Is It Time to Break Up Facebook? What Are The Options?

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Facebook’s staggering dominance of social media is a thorn in the side of its competitors, governments and anti-monopoly advocates. Recently, one of Facebook’s co-founders, Chris Hughes, in a New York Times editorial, called for the company’s break-up on moral grounds.

Immediately, the idea came under attack from Mark Zuckerberg as well as mainstream tech journalists. A friend just told me, “Dude, are you serious? Mark couldn’t do wrong. After all, he pledges to donate 99% of his shares to charity.”  (The fallacy has a name: “appeal to accomplishment.”)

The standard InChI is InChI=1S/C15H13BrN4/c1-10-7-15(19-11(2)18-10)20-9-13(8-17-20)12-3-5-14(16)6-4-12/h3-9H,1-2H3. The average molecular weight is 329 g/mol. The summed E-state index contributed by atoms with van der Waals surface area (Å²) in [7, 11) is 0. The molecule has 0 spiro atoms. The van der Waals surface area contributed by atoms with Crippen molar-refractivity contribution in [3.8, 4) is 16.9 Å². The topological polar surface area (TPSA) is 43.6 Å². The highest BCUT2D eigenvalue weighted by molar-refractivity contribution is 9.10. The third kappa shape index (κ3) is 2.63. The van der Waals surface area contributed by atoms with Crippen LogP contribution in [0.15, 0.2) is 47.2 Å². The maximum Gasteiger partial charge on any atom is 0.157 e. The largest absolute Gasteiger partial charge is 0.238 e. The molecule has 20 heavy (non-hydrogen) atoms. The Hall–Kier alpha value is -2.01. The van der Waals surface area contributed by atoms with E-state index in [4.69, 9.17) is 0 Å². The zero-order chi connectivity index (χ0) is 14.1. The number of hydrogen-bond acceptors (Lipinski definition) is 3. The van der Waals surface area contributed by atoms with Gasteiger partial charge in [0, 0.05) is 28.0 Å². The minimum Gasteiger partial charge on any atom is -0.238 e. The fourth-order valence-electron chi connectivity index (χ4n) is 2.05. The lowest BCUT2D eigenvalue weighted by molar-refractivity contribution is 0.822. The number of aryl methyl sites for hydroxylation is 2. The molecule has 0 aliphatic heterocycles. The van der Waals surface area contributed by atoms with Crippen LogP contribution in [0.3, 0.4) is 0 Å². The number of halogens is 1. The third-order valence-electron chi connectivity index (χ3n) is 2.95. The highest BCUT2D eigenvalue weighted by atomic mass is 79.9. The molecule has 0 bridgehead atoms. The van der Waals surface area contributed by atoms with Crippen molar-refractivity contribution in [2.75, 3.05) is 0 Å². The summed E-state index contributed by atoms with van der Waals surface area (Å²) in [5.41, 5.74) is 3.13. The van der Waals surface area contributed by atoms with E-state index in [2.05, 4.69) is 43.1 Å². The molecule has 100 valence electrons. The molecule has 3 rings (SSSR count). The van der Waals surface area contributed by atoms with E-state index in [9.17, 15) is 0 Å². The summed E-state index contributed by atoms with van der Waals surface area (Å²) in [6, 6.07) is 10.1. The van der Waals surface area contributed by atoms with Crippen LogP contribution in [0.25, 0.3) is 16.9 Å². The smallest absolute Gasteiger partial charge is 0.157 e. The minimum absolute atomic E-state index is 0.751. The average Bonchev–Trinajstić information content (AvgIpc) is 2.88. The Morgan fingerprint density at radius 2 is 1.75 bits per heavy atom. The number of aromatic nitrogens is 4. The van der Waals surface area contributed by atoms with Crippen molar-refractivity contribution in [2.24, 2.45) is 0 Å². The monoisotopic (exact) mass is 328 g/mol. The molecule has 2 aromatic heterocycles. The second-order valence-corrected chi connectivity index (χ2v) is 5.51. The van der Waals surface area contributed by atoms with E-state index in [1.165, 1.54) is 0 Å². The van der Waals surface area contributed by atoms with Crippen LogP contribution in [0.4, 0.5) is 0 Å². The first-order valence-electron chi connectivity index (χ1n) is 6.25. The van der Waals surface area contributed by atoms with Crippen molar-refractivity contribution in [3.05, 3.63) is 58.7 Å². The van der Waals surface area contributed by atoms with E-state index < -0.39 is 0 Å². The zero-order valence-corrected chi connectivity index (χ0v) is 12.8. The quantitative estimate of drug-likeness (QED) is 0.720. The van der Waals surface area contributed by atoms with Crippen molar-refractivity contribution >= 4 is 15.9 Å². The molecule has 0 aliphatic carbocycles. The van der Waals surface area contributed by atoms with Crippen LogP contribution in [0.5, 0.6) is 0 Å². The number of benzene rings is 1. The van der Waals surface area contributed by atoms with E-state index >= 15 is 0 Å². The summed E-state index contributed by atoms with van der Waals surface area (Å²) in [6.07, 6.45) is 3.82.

Why Is It Important to Break Up Facebook?

Refer to the Hughes article again where he gives several examples for why Facebook needs its wings clipped. Mainly, he refers to the company’s sudden takeovers of WhatsApp and Instagram. In earlier times, such a move would have been facilitated with more regulatory oversight.

In 2011, Facebook chose to ignore a decree on user data privacy leading to a fine of $5 billion. The amount of attention Facebook received only raised its stock market value to $30 billion. Obviously, Mark Zuckerberg is at the point of not heeding others’ concerns about his tactics.

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Facebook has been aggressively using its monopoly to shut down competitors. As Hughes notes, no major social media company has emerged since 2011. If a startup brings a new exciting feature, Facebook will buy up the idea at throwaway prices.